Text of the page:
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Falling out of love with Saudi Arabia


Saudi Arabia has bought Islam. For over 200 years, the al-Saud family has promoted fundamentalist Wahhabi theology, mostly through warfare inside the Arabian Peninsula; but in the last 50 years it has instead been able to continue this project by using oil money to pay for a worldwide revolution in Sunni Islam.

The strategy of building mosques and organizing fundamentalist indoctrination masquerading as education in country after country, and paying the salaries and expenses of the most extreme kinds of clergy to staff this infrastructure, has paid off handsomely. The Saudi-led Al Qaeda has faded away to be replaced by an even more extreme fundamentalist group, the Islamic State, whose beliefs are exactly those promoted by the Saudis. Fundamentalist Wahhabi or Salafist doctrines have been established as the mainstream version of Sunni theology. In Western countries over the same period, Islamic immigrant populations have become not more democratic and modern, but more intolerant and backwards, in many cases adopting the Saudi dress code for women and looking forward to the introduction of public beheadings and stonings. This is directly the result of Saudi Arabia’s estimated one hundred billion dollar investment in its remote control jihad.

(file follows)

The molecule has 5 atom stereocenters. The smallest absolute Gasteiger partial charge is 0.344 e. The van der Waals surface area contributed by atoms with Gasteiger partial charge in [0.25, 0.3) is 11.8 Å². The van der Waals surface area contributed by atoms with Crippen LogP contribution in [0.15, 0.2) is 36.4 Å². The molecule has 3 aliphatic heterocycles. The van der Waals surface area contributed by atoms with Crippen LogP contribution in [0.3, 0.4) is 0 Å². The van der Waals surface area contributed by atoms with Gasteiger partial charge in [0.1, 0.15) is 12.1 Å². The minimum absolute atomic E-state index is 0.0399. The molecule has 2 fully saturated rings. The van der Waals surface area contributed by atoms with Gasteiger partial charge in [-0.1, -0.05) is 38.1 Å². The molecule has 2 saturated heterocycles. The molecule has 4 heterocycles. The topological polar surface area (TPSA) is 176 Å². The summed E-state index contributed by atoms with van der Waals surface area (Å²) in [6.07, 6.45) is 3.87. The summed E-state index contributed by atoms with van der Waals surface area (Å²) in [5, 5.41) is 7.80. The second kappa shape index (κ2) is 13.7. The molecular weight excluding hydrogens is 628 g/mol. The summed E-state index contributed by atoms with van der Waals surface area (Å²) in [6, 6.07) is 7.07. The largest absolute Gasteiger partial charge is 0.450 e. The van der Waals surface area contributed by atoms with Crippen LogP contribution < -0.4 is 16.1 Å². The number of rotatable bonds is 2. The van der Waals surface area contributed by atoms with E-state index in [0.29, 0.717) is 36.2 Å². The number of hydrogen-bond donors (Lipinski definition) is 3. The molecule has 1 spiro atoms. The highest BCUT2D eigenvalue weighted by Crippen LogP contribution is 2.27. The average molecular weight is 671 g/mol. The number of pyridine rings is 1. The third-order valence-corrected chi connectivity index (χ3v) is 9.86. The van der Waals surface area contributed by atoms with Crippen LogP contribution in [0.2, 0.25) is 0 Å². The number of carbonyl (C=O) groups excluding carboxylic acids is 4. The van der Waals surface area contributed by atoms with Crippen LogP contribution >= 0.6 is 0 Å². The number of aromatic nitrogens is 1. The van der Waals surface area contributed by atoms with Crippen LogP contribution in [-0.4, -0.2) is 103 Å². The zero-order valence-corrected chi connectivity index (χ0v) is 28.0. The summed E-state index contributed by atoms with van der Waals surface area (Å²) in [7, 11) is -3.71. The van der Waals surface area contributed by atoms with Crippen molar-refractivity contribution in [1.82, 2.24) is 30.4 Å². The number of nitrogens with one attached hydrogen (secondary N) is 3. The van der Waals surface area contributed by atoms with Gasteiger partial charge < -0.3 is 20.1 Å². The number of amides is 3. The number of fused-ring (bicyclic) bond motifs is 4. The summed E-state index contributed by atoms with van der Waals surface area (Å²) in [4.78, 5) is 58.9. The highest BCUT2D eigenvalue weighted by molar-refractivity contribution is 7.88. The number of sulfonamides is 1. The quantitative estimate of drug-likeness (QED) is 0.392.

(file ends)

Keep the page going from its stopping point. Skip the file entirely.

But there is another side to Saudi Arabia: for it is simultaneously the country of Aramco – the Arab American Oil Company. The twentieth century was the century of oil, and by becoming an eager customer for British, American, French and Canadian weapons, Saudi Arabia became a structural part of the the post-WWII economic order. This business-like approach made Saudi Arabia such an important customer, and then such an important investor in Wall Street and the City of London, that its activities as the world’s leading promoter of Islamic revolution were simply ignored – as if this was just some quaint local superstition. Even when a group of Saudi terrorists flew aeroplanes into American targets on 9/11, the idea of any blame attaching to the Saudi leadership was quickly pushed aside in favour of the much more convenient fiction that it was Saddam Hussein’s fault – resulting in the global catastrophe of the Iraq war.

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